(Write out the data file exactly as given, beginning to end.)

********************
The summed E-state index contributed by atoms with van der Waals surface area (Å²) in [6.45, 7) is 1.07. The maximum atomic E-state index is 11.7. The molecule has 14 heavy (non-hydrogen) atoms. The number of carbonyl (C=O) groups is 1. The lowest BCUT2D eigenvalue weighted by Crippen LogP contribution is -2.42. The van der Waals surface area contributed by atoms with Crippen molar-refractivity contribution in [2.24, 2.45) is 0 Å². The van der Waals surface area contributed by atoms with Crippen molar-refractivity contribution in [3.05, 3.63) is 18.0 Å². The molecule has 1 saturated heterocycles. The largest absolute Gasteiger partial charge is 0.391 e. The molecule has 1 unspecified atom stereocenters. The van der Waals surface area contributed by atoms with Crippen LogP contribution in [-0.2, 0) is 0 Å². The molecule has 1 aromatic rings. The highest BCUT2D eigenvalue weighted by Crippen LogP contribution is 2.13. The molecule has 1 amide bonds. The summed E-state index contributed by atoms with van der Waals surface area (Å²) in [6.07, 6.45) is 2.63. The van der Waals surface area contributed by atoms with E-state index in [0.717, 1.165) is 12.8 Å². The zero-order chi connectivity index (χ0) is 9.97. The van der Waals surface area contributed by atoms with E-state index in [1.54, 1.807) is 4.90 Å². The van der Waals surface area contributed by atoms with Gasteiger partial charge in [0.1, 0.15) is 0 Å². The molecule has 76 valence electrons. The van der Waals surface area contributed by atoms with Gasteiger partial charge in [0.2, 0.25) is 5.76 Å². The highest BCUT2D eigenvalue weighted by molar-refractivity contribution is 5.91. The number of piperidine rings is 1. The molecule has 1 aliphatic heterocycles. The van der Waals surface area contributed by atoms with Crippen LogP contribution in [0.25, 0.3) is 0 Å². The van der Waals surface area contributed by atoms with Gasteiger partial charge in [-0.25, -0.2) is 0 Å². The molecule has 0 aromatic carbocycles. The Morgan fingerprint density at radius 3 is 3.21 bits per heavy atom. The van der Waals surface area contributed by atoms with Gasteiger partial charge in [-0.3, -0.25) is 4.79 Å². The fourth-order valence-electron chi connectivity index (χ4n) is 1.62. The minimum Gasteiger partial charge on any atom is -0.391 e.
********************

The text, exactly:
The summed E-state index contributed by atoms with van der Waals surface area (Å²) in [6.45, 7) is 1.07. The maximum atomic E-state index is 11.7. The molecule has 14 heavy (non-hydrogen) atoms. The number of carbonyl (C=O) groups is 1. The lowest BCUT2D eigenvalue weighted by Crippen LogP contribution is -2.42. The van der Waals surface area contributed by atoms with Crippen molar-refractivity contribution in [2.24, 2.45) is 0 Å². The van der Waals surface area contributed by atoms with Crippen molar-refractivity contribution in [3.05, 3.63) is 18.0 Å². The molecule has 1 saturated heterocycles. The largest absolute Gasteiger partial charge is 0.391 e. The molecule has 1 unspecified atom stereocenters. The van der Waals surface area contributed by atoms with Crippen LogP contribution in [-0.2, 0) is 0 Å². The molecule has 1 aromatic rings. The highest BCUT2D eigenvalue weighted by Crippen LogP contribution is 2.13. The molecule has 1 amide bonds. The summed E-state index contributed by atoms with van der Waals surface area (Å²) in [6.07, 6.45) is 2.63. The van der Waals surface area contributed by atoms with E-state index in [0.717, 1.165) is 12.8 Å². The zero-order chi connectivity index (χ0) is 9.97. The van der Waals surface area contributed by atoms with E-state index in [1.54, 1.807) is 4.90 Å². The van der Waals surface area contributed by atoms with Gasteiger partial charge in [0.1, 0.15) is 0 Å². The molecule has 76 valence electrons. The van der Waals surface area contributed by atoms with Gasteiger partial charge in [0.2, 0.25) is 5.76 Å². The highest BCUT2D eigenvalue weighted by molar-refractivity contribution is 5.91. The number of piperidine rings is 1. The molecule has 1 aliphatic heterocycles. The van der Waals surface area contributed by atoms with Crippen LogP contribution in [0.25, 0.3) is 0 Å². The van der Waals surface area contributed by atoms with Gasteiger partial charge in [-0.25, -0.2) is 0 Å². The molecule has 0 aromatic carbocycles. The Morgan fingerprint density at radius 3 is 3.21 bits per heavy atom. The van der Waals surface area contributed by atoms with Gasteiger partial charge in [-0.3, -0.25) is 4.79 Å². The fourth-order valence-electron chi connectivity index (χ4n) is 1.62. The minimum Gasteiger partial charge on any atom is -0.391 e.